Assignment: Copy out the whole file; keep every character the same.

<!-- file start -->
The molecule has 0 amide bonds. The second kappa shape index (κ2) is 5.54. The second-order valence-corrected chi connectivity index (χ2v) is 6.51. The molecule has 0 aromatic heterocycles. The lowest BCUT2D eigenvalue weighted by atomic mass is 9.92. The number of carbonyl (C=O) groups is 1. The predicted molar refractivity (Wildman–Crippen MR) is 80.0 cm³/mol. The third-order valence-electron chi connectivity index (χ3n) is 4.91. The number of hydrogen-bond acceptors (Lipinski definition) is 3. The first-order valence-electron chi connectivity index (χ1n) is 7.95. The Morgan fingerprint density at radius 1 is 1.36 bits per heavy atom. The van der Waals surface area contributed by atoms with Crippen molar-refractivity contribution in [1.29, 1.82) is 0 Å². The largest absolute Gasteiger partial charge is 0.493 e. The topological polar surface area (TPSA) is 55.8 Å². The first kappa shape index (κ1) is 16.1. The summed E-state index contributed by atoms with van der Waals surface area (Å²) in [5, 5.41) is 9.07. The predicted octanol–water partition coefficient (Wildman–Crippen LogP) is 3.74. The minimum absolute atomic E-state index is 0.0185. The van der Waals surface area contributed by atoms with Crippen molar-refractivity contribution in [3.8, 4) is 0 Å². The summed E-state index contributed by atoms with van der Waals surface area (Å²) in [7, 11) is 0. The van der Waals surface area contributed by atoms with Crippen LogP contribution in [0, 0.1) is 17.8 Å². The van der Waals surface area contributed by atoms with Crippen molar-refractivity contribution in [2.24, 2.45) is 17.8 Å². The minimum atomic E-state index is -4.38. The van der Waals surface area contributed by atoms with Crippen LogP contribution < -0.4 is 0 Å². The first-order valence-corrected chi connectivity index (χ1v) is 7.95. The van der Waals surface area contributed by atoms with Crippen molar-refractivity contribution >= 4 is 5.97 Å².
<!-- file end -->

The molecule has 0 amide bonds. The second kappa shape index (κ2) is 5.54. The second-order valence-corrected chi connectivity index (χ2v) is 6.51. The molecule has 0 aromatic heterocycles. The lowest BCUT2D eigenvalue weighted by atomic mass is 9.92. The number of carbonyl (C=O) groups is 1. The predicted molar refractivity (Wildman–Crippen MR) is 80.0 cm³/mol. The third-order valence-electron chi connectivity index (χ3n) is 4.91. The number of hydrogen-bond acceptors (Lipinski definition) is 3. The first-order valence-electron chi connectivity index (χ1n) is 7.95. The Morgan fingerprint density at radius 1 is 1.36 bits per heavy atom. The van der Waals surface area contributed by atoms with Crippen molar-refractivity contribution in [1.29, 1.82) is 0 Å². The largest absolute Gasteiger partial charge is 0.493 e. The topological polar surface area (TPSA) is 55.8 Å². The first kappa shape index (κ1) is 16.1. The summed E-state index contributed by atoms with van der Waals surface area (Å²) in [5, 5.41) is 9.07. The predicted octanol–water partition coefficient (Wildman–Crippen LogP) is 3.74. The minimum absolute atomic E-state index is 0.0185. The van der Waals surface area contributed by atoms with Crippen molar-refractivity contribution in [3.8, 4) is 0 Å². The summed E-state index contributed by atoms with van der Waals surface area (Å²) in [7, 11) is 0. The van der Waals surface area contributed by atoms with Crippen LogP contribution in [0, 0.1) is 17.8 Å². The van der Waals surface area contributed by atoms with Crippen molar-refractivity contribution in [2.24, 2.45) is 17.8 Å². The minimum atomic E-state index is -4.38. The van der Waals surface area contributed by atoms with Crippen LogP contribution < -0.4 is 0 Å². The first-order valence-corrected chi connectivity index (χ1v) is 7.95. The van der Waals surface area contributed by atoms with Crippen molar-refractivity contribution >= 4 is 5.97 Å².